Yokohama is an apt setting for the Asian Development Bank’s 50th anniversary meeting. The Japanese port city was one of the earliest to open to international trade, and one of the first beneficiaries of infrastructure financing that combined public and private resources at home and overseas.
ADB President Takehiko Nakao explains how the bank can use its 50 years of experience to meet Asia’s needs in a changing landscape for multilateral lenders.
The ADB’s funding team is well on the way to its busiest year in the capital markets. The bank expects to issue a total of US$25bn–$30bn in 2017, up from US$20.6bn last year.
For all the hype around the arrival of new multilateral lenders, concessional funding for Asian development is running scarce. Slow economic growth in much of the developed world has eaten into governments’ discretionary funding, and the migrant crisis in Europe has diverted some commitments closer to home. Asia’s growing prosperity is also leading many donors to prefer Africa and other regions where they feel their aid dollars can have more of an impact.
Efforts to connect institutional investors with greenfield infrastructure projects have so far yielded few results, but the ADB and others are banking on new schemes to help share the burden.
Socially responsible investment is catching on in Asia’s capital markets, opening new opportunities for global and local companies to broaden their funding sources.
Asia’s growing pool of homegrown capital is taking on new significance at a time when policy uncertainty looms over global money flows.
Asia has benefited from a relatively benign global backdrop in recent years, and is on track to grow at close to 6% again in 2017. Global risks, however, are rising after the UK’s decision to exit the European Union and the arrival of a new US administration.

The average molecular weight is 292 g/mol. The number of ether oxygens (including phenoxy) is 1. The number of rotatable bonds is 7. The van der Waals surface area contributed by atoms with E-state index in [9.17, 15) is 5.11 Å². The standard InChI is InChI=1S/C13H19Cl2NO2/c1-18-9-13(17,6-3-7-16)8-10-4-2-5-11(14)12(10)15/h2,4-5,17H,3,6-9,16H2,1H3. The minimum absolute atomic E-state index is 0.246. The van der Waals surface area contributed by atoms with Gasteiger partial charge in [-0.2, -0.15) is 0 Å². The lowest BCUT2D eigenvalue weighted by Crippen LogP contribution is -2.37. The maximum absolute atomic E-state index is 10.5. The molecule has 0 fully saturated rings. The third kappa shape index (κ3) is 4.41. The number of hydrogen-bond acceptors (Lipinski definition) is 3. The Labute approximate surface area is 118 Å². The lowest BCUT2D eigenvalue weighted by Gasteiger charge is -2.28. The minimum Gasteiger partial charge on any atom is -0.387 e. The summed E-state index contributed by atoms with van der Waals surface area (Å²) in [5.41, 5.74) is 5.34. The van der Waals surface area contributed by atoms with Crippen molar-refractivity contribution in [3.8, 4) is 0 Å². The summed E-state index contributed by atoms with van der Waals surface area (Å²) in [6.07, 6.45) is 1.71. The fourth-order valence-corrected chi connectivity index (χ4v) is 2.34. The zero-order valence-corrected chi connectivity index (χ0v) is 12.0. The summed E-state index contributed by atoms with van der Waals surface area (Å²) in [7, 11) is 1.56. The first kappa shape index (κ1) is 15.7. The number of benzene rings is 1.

Fears of a hard landing for China’s economy are off the table after the latest official GDP data pointed to a 6.9% expansion. But are investors right to ignore the risks?
(Reuters) China will gather its friends and allies together for its biggest diplomatic event of the year in May, a summit on its New Silk Road plan, with most Asian leaders due to attend but only one from a G7 nation, the Italian prime minister.
A weak banking sector and a hangover of failed infrastructure projects have challenged Narendra Modi’s bid to revive capital expenditure, but there are signs that the capital markets are helping revive the investment cycle.
Few Asian borrowers have been able to take advantage of cheap yen funding following Japan’s move into negative interest rates last year, but the market is opening up as Japanese institutions look for ways to boost their returns.